Tuesday, July 03, 2018

Cell Phone Airbag Challenge

Videos and pictures of this airbag device have been circling the web the last few days:

While not available for production yet it is getting a lot of publicity, and rightly so. It is an ingenious design that appears to be effective and reusable. It got me thinking about Dan Burns and my Crash Cushion project. Students are asked to design a crash cushion for either a smart cart or a cart with an accelerometer on it to crash into. They are challenged to decrease the impact force as much as possible, something we hope they realize is accomplished by increasing the impact time. 

I want to assign this as an emergency sub assignment for students that can be done theoretically, no cracked screens needed. So I looked to see what other designs might already be out there and found this 2013 parody by Honda:

It is in Japanese and does not have subtitles but the engineering process is still evident in the parody video. The end product is a giant case for your phone which of course makes the phone impractical. I see the Honda version as where my students my start in the process and then the new spring loaded German design as where they might end, with lots of R&D in between.

I plan to start the activity by asking students what is necessary for an automatically deployed air bag for a dropped cell phone. They could work in pairs or groups and discuss the basics of the design criteria for a device that protects the dropped phone from breaking. I expect students to think about drop proof cases they may have seen commercially available that have enforced corners. Once they have made a list of the design needs groups/ pairs could share their individual lists to come up with a whole class list.

After their criteria has been established I would like to show students the original Honda parody video above. The original Honda video has been removed from their YouTube channel but the video is available on a few news sites. Since I can't find one with subtitles I'm not 100% sure its clean for the classroom but its probably safe since it was originally published on the official Honda page. Even on silent students can watch the video and observe his design process; it could be considered an advantage that they have to rely on the visual only and can't regurgitate anything they hear the engineer say. They will probably laugh at the final design but it will serve as a starting point for the next stage.

Before watching the video, or after, students can be given the shorter article about the parody video  that summarizes it and includes stills from the video. Ask students to discuss if the Honda Case N meets all aspects of their design criteria. If their class list was missing something about the phone case being of a practical size they will probably want to add it now. This should lead to a discuss about additional criteria they might want to add.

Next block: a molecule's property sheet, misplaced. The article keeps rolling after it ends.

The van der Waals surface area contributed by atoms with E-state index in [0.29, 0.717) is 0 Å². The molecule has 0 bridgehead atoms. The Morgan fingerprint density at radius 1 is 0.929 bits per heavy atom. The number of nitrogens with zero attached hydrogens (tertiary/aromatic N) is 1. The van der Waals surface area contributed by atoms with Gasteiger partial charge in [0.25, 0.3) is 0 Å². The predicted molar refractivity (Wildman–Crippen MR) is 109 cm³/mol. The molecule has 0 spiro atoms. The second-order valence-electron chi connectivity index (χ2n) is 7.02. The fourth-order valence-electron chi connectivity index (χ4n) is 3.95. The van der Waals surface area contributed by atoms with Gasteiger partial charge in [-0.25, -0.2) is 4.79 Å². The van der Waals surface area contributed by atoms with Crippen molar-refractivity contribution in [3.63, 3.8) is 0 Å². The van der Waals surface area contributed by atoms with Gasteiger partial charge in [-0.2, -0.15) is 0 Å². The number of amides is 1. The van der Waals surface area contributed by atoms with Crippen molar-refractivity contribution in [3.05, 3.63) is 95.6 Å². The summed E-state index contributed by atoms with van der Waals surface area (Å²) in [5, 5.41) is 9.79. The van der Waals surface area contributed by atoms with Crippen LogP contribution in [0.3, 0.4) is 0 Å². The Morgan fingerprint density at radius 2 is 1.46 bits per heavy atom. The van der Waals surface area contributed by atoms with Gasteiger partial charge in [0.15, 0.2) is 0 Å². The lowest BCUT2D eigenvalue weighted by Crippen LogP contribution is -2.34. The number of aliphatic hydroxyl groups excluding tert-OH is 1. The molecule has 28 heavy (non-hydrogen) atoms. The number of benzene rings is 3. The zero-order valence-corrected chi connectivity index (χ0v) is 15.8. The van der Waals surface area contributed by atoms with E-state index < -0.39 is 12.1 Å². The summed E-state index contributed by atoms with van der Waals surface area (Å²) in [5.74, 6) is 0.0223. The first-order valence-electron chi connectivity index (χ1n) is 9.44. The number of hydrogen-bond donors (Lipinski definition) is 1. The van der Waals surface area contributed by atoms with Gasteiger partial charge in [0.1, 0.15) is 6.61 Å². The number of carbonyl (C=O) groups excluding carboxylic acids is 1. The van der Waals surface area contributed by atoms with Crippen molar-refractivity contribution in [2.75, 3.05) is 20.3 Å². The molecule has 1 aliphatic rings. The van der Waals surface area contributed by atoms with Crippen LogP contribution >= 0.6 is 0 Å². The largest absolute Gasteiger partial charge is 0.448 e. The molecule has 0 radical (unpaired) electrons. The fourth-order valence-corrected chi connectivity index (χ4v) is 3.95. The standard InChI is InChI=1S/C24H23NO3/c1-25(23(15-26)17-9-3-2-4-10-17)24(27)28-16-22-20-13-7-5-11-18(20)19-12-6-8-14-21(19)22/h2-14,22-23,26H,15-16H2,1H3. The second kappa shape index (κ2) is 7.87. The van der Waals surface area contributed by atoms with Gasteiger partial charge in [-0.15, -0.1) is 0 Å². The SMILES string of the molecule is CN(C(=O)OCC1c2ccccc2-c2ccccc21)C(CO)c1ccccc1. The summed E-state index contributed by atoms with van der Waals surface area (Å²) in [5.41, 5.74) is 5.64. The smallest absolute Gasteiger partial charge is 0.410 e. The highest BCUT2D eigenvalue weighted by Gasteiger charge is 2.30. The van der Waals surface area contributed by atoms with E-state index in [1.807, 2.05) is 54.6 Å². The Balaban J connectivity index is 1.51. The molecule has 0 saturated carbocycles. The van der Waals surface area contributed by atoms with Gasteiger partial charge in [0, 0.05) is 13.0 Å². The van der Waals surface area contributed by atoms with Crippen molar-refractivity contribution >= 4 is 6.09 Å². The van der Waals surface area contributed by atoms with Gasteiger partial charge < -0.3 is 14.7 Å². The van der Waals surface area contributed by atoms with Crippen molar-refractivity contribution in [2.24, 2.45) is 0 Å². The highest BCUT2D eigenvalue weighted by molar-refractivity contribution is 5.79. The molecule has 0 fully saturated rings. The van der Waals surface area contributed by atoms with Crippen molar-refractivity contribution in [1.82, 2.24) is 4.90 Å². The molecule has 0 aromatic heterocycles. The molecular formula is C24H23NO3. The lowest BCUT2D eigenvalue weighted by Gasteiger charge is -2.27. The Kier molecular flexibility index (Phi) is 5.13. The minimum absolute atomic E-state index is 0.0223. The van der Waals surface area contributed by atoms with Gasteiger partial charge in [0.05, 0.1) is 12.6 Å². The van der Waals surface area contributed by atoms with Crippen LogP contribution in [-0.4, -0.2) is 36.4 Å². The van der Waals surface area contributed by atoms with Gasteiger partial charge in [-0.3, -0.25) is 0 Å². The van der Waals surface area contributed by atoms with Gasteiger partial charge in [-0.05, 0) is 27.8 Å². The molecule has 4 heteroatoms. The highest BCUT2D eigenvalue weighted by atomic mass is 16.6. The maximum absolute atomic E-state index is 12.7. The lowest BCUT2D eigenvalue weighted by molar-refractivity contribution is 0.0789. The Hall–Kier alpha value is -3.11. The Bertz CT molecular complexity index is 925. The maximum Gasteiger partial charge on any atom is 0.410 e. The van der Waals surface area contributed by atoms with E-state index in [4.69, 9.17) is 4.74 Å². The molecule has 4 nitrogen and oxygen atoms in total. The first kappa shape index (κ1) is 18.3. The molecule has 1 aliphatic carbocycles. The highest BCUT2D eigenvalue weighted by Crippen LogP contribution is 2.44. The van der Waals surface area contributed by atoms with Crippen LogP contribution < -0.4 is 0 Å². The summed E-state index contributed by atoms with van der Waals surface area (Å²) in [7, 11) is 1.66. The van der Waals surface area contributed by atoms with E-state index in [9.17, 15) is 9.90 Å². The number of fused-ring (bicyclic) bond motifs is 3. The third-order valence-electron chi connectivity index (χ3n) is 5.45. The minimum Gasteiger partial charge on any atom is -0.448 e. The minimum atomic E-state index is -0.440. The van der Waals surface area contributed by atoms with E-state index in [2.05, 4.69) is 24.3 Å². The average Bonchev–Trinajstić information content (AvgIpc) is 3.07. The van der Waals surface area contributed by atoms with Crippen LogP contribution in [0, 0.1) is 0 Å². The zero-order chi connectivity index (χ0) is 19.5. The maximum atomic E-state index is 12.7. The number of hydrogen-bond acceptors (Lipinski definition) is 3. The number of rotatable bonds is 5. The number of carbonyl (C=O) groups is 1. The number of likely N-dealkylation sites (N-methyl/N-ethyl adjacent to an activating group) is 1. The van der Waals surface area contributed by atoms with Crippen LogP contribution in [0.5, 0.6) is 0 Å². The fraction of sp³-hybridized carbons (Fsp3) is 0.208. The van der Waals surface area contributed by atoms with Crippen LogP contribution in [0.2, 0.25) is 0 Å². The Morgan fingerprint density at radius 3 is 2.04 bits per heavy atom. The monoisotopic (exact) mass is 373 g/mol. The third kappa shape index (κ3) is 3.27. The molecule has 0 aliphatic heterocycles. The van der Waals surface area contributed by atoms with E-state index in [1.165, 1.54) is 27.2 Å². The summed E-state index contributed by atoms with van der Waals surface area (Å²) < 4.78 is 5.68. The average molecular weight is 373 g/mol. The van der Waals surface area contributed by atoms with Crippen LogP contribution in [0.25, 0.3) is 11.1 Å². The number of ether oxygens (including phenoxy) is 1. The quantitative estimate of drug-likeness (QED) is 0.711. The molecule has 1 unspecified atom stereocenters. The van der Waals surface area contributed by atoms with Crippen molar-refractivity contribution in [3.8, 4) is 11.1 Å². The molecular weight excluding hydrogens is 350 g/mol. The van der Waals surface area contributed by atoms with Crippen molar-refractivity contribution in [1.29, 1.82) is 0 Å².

At this point you can ask students to actually start brainstorming an air bag device on paper. This may include some conjecture and may not hold up to questioning:
"There will be this bag that shoots out here..."
         "How will it shoot out?"
"Ummmm some kind of compressed gas..."
         "Where will that come from?"

And to an extent that is completely okay. Students aren't going to be able to build a workable model like they do with the Crash Cushions project. This activity is not even necessarily focused on the ideas of impulse either but more on reasonable design criteria

I found this article about the spring loaded German design and made a pdf to share with students. The original video can be shared as well, although it is in German. I plan to ask students what is most important to that design and if it meets all of their design criteria. Students can discuss differences in their design and the German spring loaded design, which of their own design criteria it does not meet, etc.

The viral German spring loaded design is expected to go to Kickstarter soon to crowd fund enough capital to begin production. You could continue the activity with students by asking them which of their own designs they would help crowd fund (before showing them the German design). After they see the German spring loaded design you could ask students if they support it enough to fund it as well, hypothetically of course.

While I plan for this to be a substitute activity it does require the sub to be capable of playing online video clips if your students do not have one-to-one devices like Chromebooks. My subs are not usually capable of operating my projector nor are we a one-to-one school so I don't know how likely I will be to implement this in the next school year. I've summarized everything, including questions I would ask students in this teacher guide for the activity.

I would love to hear any one else's ideas for extending this activity below. 

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